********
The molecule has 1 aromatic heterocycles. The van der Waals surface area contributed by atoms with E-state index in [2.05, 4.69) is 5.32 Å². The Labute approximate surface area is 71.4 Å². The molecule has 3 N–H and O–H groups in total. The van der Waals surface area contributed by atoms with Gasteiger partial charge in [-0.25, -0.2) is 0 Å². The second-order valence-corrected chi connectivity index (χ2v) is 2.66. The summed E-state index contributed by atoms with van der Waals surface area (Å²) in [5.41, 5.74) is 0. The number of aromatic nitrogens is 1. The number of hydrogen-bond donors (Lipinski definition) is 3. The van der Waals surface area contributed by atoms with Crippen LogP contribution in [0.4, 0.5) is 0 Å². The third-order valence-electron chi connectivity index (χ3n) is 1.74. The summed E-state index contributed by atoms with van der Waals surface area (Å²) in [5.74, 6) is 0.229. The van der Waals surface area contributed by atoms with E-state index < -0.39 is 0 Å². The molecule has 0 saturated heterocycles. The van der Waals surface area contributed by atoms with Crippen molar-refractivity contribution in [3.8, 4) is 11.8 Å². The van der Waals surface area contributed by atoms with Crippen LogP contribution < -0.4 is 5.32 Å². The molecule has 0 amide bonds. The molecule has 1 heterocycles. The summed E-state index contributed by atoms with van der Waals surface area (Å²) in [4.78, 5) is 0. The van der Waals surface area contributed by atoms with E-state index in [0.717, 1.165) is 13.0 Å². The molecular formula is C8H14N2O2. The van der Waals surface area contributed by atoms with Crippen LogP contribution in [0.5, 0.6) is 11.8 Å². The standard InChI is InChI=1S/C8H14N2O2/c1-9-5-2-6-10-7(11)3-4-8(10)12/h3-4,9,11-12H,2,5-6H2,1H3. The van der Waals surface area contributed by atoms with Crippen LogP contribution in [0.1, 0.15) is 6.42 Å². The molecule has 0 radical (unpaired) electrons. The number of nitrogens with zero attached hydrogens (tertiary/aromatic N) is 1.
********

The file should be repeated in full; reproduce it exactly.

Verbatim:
The molecule has 1 aromatic heterocycles. The van der Waals surface area contributed by atoms with E-state index in [2.05, 4.69) is 5.32 Å². The Labute approximate surface area is 71.4 Å². The molecule has 3 N–H and O–H groups in total. The van der Waals surface area contributed by atoms with Gasteiger partial charge in [-0.25, -0.2) is 0 Å². The second-order valence-corrected chi connectivity index (χ2v) is 2.66. The summed E-state index contributed by atoms with van der Waals surface area (Å²) in [5.41, 5.74) is 0. The number of aromatic nitrogens is 1. The number of hydrogen-bond donors (Lipinski definition) is 3. The van der Waals surface area contributed by atoms with Crippen LogP contribution in [0.4, 0.5) is 0 Å². The third-order valence-electron chi connectivity index (χ3n) is 1.74. The summed E-state index contributed by atoms with van der Waals surface area (Å²) in [5.74, 6) is 0.229. The van der Waals surface area contributed by atoms with E-state index < -0.39 is 0 Å². The molecule has 0 saturated heterocycles. The van der Waals surface area contributed by atoms with Crippen molar-refractivity contribution in [3.8, 4) is 11.8 Å². The van der Waals surface area contributed by atoms with Crippen LogP contribution < -0.4 is 5.32 Å². The molecule has 0 amide bonds. The molecule has 1 heterocycles. The summed E-state index contributed by atoms with van der Waals surface area (Å²) in [4.78, 5) is 0. The van der Waals surface area contributed by atoms with E-state index in [0.717, 1.165) is 13.0 Å². The molecular formula is C8H14N2O2. The van der Waals surface area contributed by atoms with Crippen LogP contribution in [0.5, 0.6) is 11.8 Å². The standard InChI is InChI=1S/C8H14N2O2/c1-9-5-2-6-10-7(11)3-4-8(10)12/h3-4,9,11-12H,2,5-6H2,1H3. The van der Waals surface area contributed by atoms with Crippen LogP contribution in [0.1, 0.15) is 6.42 Å². The molecule has 0 radical (unpaired) electrons. The number of nitrogens with zero attached hydrogens (tertiary/aromatic N) is 1.